13. Some parties noted that the change could also potentially produce a revenue windfall to Northwestel.


14. Both Yukon and GNWT noted that if Northwestel is concerned about its financial position, then it should address the requirement through a separate proceeding.


15. GNWT noted that other factors, unrelated to elasticity, were influencing toll demand. GNWT noted that Northwestel itself suggested that bypass was the likely cause of the decline in toll demand. GNWT argued that the reduction in demand was occurring in spite of Northwestel’s toll price reductions.


16. In reply, Northwestel reiterated its position and noted that, in rate rebalancing, price elasticity is used to estimate any anticipated revenue from toll traffic stimulated by basic toll rate reductions. In the absence of any such revenues in the past, the company proposed not to account for any toll stimulation in its current application. This is equivalent to setting the price elasticity at zero.


17. Northwestel stated that it was not trying to undermine economic theories. Northwestel recognized that many customers have responded to price changes in the South and that they are thus insensitive to price changes to Northwestel basic toll schedules.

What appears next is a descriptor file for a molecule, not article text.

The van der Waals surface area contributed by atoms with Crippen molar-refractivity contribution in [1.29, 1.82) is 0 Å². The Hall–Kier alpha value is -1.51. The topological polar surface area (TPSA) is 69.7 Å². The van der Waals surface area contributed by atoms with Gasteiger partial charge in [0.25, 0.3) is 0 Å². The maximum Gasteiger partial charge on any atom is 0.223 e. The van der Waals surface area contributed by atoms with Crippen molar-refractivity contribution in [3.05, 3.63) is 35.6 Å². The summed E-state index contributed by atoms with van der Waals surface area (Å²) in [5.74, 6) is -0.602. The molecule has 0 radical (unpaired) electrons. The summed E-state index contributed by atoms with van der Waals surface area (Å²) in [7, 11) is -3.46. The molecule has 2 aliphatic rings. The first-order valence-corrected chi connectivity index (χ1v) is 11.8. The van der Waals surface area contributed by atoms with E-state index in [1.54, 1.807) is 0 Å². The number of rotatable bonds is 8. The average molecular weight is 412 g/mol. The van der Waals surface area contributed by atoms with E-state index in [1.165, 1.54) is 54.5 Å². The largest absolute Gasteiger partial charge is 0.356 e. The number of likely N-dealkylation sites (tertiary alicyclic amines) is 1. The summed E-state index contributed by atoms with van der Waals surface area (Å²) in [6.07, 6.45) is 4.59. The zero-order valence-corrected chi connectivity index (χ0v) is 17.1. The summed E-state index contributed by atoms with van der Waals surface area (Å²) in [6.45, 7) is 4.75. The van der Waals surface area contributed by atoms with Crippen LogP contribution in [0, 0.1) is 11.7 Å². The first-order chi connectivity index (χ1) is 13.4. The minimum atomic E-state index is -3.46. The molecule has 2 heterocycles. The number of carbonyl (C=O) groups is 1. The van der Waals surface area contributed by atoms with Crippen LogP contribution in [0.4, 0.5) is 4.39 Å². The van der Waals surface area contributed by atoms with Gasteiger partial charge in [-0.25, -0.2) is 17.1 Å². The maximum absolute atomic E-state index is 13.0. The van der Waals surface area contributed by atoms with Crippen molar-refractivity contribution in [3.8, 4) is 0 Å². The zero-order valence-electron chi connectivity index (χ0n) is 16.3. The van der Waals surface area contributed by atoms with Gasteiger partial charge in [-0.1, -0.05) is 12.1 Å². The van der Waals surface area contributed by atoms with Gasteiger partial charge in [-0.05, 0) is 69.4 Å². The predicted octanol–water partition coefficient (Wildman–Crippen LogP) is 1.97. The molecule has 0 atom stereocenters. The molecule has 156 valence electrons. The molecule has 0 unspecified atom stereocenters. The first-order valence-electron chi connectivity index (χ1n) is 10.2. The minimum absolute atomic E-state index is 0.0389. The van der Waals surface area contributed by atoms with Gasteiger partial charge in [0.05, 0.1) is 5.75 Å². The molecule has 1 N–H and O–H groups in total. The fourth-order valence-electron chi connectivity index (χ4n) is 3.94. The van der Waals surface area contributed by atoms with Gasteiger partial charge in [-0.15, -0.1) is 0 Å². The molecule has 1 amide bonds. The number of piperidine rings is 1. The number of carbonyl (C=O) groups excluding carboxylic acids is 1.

18. On the claim of the lack of evidence to diverge from the previously approved Commission figure, Northwestel submitted that the -0.4 elasticity factor was based on studies conducted over ten years ago in Bell Canada operating territory. At that time Bell Canada was operating in a monopoly environment devoid of any competition, any large-scale price differential between regions or any bypass. Northwestel questions the relevancy of such studies to its own situation more than a decade later, in a geographical area with entirely different demographic, population density and economic activity characteristics, and under a market where significant bypass is occurring.


19. The Commission notes Northwestel’s submission that it is experiencing a decline in toll demand as a result of the lower rates for toll services in Southern Canada. However, in this proceeding, no alternative estimate of price elasticity was supported by appropriate evidence. Accordingly, the Commission considers it appropriate to continue to rely upon the estimate of -0.4.


20. The Commission notes that basing toll reductions on an elasticity estimate of -0.4 rather than zero results in lower toll rates and thus provides greater reduction to the incentive for bypass.


21. Consistent with the view expressed by Yukon and GNWT, the Commission considers that Northwestel’s financial concerns should be addressed in the proper context with proper supporting evidence.


22. In light of the foregoing, the Commission orders that:


(1) Tariff Notice 701 is approved, as modified by paragraph (2) below.


(2) The columns of rates identified as proposed rates in Attachment 6 to the company’s letter of 9 April 1999 are approved.


(3) Northwestel is to issue, forthwith, tariff pages reflecting the above revisions.


Secretary General